You should be prepared for study at postgraduate level and must have the minimum of a:
- bachelors degree (in any subject) from a UK university, or
- professional qualification equivalent to a UK bachelors degree, or
- qualification from a university outside the UK and equivalent to a UK bachelors degree.
Some knowledge and understanding of learning and teaching (around curriculum, pedagogy and assessment) will be expected.
Your spoken and written English must be of an adequate standard for postgraduate study. If English is not your first language, we recommend that you will need a minimum overall score of 7.0 under the International English Language Testing System (IELTS). Please see the IELTS website for details.
This module is designed to follow the Stage 1 module, Educational leadership: agency, professional learning and change (EE811). To study, you must have passed EE811 or one of the following modules:
- Addressing inequality and difference in educational practice (EE814)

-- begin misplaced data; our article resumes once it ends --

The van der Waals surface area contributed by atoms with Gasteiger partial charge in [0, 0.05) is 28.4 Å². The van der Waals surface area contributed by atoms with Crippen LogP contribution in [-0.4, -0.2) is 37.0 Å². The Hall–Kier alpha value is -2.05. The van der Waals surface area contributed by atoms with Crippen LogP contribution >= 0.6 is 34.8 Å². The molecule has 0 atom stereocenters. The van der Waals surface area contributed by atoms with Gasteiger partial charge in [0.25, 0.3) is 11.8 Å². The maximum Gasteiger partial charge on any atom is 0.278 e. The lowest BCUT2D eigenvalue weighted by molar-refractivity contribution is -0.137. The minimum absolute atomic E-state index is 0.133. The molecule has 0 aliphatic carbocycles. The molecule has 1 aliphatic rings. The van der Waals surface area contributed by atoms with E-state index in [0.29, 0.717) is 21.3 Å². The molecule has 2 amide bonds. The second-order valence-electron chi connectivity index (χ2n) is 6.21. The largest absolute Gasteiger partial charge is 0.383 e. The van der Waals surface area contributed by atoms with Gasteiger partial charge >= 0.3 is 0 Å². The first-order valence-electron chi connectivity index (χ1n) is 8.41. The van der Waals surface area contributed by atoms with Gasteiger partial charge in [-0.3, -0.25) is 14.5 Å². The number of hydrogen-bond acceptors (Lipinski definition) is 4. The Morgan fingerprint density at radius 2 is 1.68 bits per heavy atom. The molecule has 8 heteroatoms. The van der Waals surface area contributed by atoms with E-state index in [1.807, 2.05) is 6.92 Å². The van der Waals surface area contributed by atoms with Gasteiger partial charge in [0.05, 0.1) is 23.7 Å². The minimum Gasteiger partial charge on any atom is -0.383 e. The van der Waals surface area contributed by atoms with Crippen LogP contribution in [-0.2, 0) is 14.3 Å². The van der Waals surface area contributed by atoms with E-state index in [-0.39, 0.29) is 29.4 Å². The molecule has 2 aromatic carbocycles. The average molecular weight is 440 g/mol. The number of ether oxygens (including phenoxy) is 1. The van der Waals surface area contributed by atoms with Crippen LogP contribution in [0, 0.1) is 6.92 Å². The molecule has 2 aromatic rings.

- Applied linguistics and English language (EE817)
- Learning and teaching: educating the next generation (EE830)
You do not need to be employed in or have access to an educational setting or be in a formal leadership position to study this module. However, it is important that you have a professional interest in leadership and education and some experience of engaging with leadership and working with educational settings/situations. You will need to be in a position to be able to apply your learning to a relevant context or learning environment. In order to get the most out of your studies on EE842 you do need to have an educational context that you know well, to which you can apply what you learn. This may be somewhere you have worked in the past, or somewhere that you volunteer in some role.
Outside the UK
If you are studying outside the UK, you may find it difficult to participate in synchronous tutorials and communications due to time differences. If you can’t attend the synchronous tutorials or make synchronous communications, you can use asynchronous alternative methods, such as watching recorded tutorials and emailing questions.